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BENEFIT-COST RATIO: The B/C ratio last presented to Congress (FY 1974) was 1.15 to 1. The current B/C ratio is 1.19 to 1.
The B/C ratio is based on the incremental benefits and costs associated with this project modification.

STATUS OF ENVIRONMENTAL IMPACT STATEMENT: Final Statements were submitted to CEQ on 15 February 1971 for Section 1 (Ocean
to Mile 10.7); 23 June 1972 for Section 2 (Mile 10.7 to Mile 20.0); and, 20 March 1973 for Supplemental Statement on
blasting. Jacksonville Harbor Draft Supplemental Statement on Short Cut Turn (Mile 6.2 to Mile 7.0) was furnished agencies
for coordination on 26 October 1973.

OTHER INFORMATION: Funds to initiate preconstruction planning were appropriated in Fiscal Year 1967. Funds to initiate
construction were appropriated in Fiscal Year 1968.

Jacksonville Harbor, Florida

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APPROPRIATION TITLE: Construction, General Channels and Harbors (Navigation)

PROJECT: Miami Harbor, Florida (Continuing)

LOCATION: Miami Harbor lies in Biscayne Bay, 71 miles south of Palm Beach Harbor and about 130 miles northeast of Key West Harbor. Plan of improvement is a modification to the existing project and provides for enlargement of the entrance channel to 38 feet by 500 feet from the ocean to the existing beach line and thence deepening the channel to 36 feet across Biscayne Bay to and including the turning basin at Biscayne Boulevard terminal and in the turning basin at Fisher Island.

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Estimated Federal Cost (Corps of Engineers) $14,400,000

Fed. Cost (C of E)

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Channel: Enlarging to 38' depth x 500' width from ocean to existing beach line; deepening 400' channel to 36'; and deepening turning basins to 36'.

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Channel Improvement

6,281,000 1/

Allocation to Date

9,640,000

67

Entrance Channel and
Turning Basin

26

4,760,000

100

Entire Project

26

26

Apr 1975
Do.

0

Appropriation Requested for FY 1975

Balance to Complete after FY 1975

1/ Reduction assigned as savings and slippage.

JUSTIFICATION: Miami Harbor is regularly and increasingly used by modern tankers and large general-cargo and cruise ships. Many of these vessels cannot now enter the harbor fully loaded. In recent years Miami Harbor has become one of the principal cruise ship ports in southeastern United States. In 1964 over 250,000 passengers passed through the port. Passenger traffic doubled at Miami Harbor in the 5-year period between 1960 and 1965, increasing from 136,000 to 285,000 embarking and debarking and nearly tripled again in the next 7 years to 851,000 in 1972. Miami port officials anticipate increased visits by larger cruise ships if Miami Harbor is further deepened.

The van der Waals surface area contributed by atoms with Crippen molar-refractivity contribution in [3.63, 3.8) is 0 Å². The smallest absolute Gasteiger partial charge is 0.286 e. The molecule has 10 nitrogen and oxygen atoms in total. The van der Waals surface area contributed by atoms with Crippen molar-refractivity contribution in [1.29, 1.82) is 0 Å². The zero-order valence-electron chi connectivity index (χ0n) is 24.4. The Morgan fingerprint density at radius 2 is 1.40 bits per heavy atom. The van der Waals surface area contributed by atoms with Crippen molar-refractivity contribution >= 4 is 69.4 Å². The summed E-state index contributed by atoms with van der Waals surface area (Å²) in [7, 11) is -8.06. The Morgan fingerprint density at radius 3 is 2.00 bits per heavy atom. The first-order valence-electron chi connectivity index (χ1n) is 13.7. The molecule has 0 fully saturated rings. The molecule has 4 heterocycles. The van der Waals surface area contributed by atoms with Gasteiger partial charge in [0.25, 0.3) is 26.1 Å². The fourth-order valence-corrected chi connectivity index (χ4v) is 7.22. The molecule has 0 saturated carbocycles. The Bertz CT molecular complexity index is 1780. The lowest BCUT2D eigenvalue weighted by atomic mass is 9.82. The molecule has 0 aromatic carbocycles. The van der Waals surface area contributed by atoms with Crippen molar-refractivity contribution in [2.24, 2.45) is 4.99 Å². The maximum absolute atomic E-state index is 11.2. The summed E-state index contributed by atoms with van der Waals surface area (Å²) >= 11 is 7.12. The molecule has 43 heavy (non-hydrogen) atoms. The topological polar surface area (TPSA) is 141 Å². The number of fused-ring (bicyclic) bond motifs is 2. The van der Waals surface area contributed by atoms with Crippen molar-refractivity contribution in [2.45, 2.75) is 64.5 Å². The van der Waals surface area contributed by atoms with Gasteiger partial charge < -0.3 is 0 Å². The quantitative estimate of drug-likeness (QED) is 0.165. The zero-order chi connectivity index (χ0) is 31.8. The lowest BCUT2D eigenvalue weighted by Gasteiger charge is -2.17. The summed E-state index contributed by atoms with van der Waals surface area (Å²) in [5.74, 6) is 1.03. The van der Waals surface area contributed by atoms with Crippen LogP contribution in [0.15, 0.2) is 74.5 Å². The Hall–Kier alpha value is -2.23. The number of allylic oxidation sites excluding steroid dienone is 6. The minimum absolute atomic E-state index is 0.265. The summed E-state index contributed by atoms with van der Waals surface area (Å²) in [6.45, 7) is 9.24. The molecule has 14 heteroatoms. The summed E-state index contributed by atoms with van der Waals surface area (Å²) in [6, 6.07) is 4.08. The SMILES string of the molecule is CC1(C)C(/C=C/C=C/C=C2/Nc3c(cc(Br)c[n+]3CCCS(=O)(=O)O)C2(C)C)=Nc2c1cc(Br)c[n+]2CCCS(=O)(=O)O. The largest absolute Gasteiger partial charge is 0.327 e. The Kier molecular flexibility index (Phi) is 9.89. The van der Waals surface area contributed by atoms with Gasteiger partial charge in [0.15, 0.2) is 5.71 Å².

Division: South Atlantic

District: Jacksonville

Region: South Atlantic-Gulf Miami Harbor, Florida

The proposed harbor improvement would result in transportation savings from deeper loading of the tankers now in use as
well as from tankers that would be expected in the future. In addition to prospective savings in transportation of petro-
leum products, benefits would accrue through reduced transportation costs for cruise ship passengers, general cargo car-
ried in deeply laden vessels, and value of dredged material.

With the 36-foot-depth provided, it is estimated that 25,000 passengers will embark from Miami in large deep draft cruise
ships on Caribbean and extended cruises by the year 1998 and 36,500 by the year 2023. Average annual benefits are
$744,000 for navigation.

FISCAL YEAR 1975: Requested amount of $4,760,000 will be used to complete enlarging and deepening entrance channel and
turning basins.

COMPLETED MODIFICATION:

Miami Harbor has been under Federal improvement since about 1902. The existing project provides
for: a 30-foot depth channel 500 feet wide from the ocean to the outer end of the north jetty thence 400 feet wide through
the entrance and across Biscayne Bay to and including a turning basin at Biscayne Boulevard terminals; a 30-foot depth
turning basin at Fisher Island; and two rubble-stone jetties at the entrance 1,000 feet apart, the north one 3,000 feet
long, and the south one 2,750 feet long. The Federal cost of completed work is $9,637,000.

NON-FEDERAL COSTS: Initial investment required of local interests in construction of the modification is estimated as
Follows:

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STATUS OF LOCAL COOPERATION: Assurances required by Public Law 91-646 were accepted in November 1971. Contract agree-
ment required by Section 221 of River and Harbor Act of 1970 has been approved by the Secretary of the Army.

COMPARISON OF FEDERAL COST ESTIMATE: No change from the latest estimate presented to Congress.

BENEFIT-COST RATIO: The B/C ratio last presented to Congress (FY 1974) was 1.15 to 1. The current B/C ratio is 1.11 to 1.
The B/C ratio is based on the incremental benefits and cost associated with this project modification.

Miami Harbor, Florida

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